Degree

Doctor of Philosophy (PhD)

Department

The School of Education

Document Type

Dissertation

Abstract

In three studies, issues of student textbook insecurity at institutions of higher education were examined from three critical perspectives: student, faculty, and library. A qualitative study of first-generation low-income students (FGLIS) presented a rich description of issues of student information-seeking behaviors and agency when coping with high textbook costs. The study identified student behaviors including: forgoing a textbook and only purchasing an access code for mandatory homework modules; jeopardizing grades by waiting for clear signals from faculty that books were required; utilizing resources with dubious copyright; replacing course texts with questionable online study aids created by novice third parties; or waiting to borrow or copy materials from peers. A narrative literature review of faculty perceptions of OER led to the development of an instrument to promote faculty OER self-efficacy. Through the evaluation of extant literature, three central faculty considerations related to ideological, material, and support barriers and motivators were identified. These should be included in the creation of faculty development programs to better support OER self-efficacy. Lastly a collective case study of traditional library textbook reserves services at six institutions presented a view of the conflict between personalized services and digital conveniences. In small institutions, textbook reserve programs provide a positive impact on the professional identity of librarians while also offering a significant opportunity for students to develop longer-term relationships with empathetic library staff.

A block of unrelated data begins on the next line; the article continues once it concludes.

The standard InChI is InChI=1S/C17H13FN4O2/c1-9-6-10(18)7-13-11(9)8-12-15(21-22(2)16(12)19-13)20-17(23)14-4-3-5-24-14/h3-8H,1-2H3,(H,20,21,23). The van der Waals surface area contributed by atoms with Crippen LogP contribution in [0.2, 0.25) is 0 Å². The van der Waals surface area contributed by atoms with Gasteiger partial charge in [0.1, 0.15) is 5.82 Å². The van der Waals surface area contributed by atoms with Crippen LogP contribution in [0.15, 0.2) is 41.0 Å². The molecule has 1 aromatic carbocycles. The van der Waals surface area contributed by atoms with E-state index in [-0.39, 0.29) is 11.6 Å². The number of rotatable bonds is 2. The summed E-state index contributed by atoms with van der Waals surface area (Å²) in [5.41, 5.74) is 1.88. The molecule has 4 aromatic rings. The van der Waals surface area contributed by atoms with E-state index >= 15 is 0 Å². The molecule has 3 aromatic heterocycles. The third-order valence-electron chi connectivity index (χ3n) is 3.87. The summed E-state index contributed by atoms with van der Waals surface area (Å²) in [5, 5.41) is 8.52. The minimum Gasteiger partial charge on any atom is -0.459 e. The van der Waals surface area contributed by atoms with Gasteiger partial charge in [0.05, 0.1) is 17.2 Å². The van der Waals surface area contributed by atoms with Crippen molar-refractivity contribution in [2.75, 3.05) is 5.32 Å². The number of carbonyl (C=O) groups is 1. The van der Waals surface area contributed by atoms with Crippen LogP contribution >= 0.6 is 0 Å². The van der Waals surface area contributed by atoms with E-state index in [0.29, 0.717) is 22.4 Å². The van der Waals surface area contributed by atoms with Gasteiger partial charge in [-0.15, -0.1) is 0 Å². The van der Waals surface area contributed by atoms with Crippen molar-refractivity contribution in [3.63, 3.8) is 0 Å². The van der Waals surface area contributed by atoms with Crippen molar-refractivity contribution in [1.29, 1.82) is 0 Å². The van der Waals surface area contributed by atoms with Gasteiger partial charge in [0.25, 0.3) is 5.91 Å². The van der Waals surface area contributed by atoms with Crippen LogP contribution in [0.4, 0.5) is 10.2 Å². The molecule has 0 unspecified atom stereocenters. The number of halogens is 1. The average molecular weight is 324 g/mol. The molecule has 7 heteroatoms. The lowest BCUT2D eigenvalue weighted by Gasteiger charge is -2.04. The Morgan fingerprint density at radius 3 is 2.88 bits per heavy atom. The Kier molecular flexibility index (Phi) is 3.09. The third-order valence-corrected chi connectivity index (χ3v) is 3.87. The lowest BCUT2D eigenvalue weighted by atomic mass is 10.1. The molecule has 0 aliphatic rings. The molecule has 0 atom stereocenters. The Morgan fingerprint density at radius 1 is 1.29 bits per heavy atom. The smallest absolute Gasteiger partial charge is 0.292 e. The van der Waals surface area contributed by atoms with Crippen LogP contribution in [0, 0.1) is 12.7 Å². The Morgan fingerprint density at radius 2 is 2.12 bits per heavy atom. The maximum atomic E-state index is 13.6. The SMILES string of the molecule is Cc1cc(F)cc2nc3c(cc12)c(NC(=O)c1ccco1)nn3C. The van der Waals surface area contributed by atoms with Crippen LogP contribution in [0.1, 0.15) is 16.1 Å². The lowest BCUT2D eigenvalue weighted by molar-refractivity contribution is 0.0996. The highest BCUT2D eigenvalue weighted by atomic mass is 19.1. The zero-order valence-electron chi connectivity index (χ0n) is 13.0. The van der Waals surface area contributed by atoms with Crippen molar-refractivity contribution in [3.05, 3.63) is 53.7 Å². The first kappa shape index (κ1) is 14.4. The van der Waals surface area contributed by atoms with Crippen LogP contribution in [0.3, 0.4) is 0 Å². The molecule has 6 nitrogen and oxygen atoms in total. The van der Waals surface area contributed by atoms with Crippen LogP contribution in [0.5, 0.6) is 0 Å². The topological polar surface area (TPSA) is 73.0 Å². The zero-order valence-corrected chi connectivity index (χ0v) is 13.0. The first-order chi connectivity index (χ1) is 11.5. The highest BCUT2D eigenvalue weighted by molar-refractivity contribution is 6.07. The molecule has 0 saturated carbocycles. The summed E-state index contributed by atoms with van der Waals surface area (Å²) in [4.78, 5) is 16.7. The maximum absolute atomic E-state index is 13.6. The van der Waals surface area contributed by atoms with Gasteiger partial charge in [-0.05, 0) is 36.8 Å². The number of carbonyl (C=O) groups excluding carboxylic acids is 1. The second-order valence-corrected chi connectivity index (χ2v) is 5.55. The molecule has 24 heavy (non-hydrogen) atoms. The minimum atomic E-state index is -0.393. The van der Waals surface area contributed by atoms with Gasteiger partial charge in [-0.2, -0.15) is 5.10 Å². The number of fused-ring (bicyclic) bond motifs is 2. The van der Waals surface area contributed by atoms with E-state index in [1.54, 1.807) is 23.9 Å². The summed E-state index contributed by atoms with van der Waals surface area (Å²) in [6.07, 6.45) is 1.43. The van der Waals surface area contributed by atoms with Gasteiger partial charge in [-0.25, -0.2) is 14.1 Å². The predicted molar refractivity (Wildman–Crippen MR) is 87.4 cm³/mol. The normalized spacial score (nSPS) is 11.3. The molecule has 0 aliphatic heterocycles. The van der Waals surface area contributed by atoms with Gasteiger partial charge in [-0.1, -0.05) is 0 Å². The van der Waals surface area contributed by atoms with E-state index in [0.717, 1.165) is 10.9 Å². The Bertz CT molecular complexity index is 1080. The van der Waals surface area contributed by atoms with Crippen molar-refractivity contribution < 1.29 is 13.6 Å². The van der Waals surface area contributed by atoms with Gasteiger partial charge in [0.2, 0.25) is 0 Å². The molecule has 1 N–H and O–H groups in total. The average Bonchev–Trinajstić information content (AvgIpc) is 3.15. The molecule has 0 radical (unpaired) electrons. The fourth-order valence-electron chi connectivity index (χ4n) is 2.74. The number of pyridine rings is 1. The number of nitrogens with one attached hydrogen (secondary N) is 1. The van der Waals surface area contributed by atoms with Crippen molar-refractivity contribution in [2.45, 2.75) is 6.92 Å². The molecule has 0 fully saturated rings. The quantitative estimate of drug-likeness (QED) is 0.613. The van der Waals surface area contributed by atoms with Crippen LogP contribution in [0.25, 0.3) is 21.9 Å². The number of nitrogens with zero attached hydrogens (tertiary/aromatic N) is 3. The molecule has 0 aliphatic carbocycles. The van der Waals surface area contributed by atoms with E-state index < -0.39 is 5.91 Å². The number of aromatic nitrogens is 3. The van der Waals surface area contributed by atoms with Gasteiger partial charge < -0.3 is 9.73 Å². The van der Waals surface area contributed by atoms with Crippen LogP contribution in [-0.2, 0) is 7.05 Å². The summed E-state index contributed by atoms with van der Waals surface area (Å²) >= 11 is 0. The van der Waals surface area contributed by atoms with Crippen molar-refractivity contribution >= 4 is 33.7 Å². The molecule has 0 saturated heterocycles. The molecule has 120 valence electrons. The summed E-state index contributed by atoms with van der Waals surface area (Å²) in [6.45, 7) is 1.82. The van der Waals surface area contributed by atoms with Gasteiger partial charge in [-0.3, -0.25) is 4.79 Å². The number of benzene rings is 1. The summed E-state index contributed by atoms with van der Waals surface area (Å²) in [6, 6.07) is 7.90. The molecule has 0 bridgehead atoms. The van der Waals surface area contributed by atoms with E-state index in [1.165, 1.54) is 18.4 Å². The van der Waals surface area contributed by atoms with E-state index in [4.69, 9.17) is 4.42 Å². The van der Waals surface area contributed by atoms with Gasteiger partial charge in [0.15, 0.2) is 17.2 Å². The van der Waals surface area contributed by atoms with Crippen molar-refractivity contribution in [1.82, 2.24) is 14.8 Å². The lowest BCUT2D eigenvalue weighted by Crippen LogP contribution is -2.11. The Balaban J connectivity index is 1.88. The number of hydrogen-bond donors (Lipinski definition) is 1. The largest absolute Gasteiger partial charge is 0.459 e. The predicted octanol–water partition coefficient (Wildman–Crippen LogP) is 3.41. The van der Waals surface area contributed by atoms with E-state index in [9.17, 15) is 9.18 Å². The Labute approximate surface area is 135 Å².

Date

7-2-2019

Committee Chair

Varner, Kenneth

Available for download on Monday, June 22, 2026

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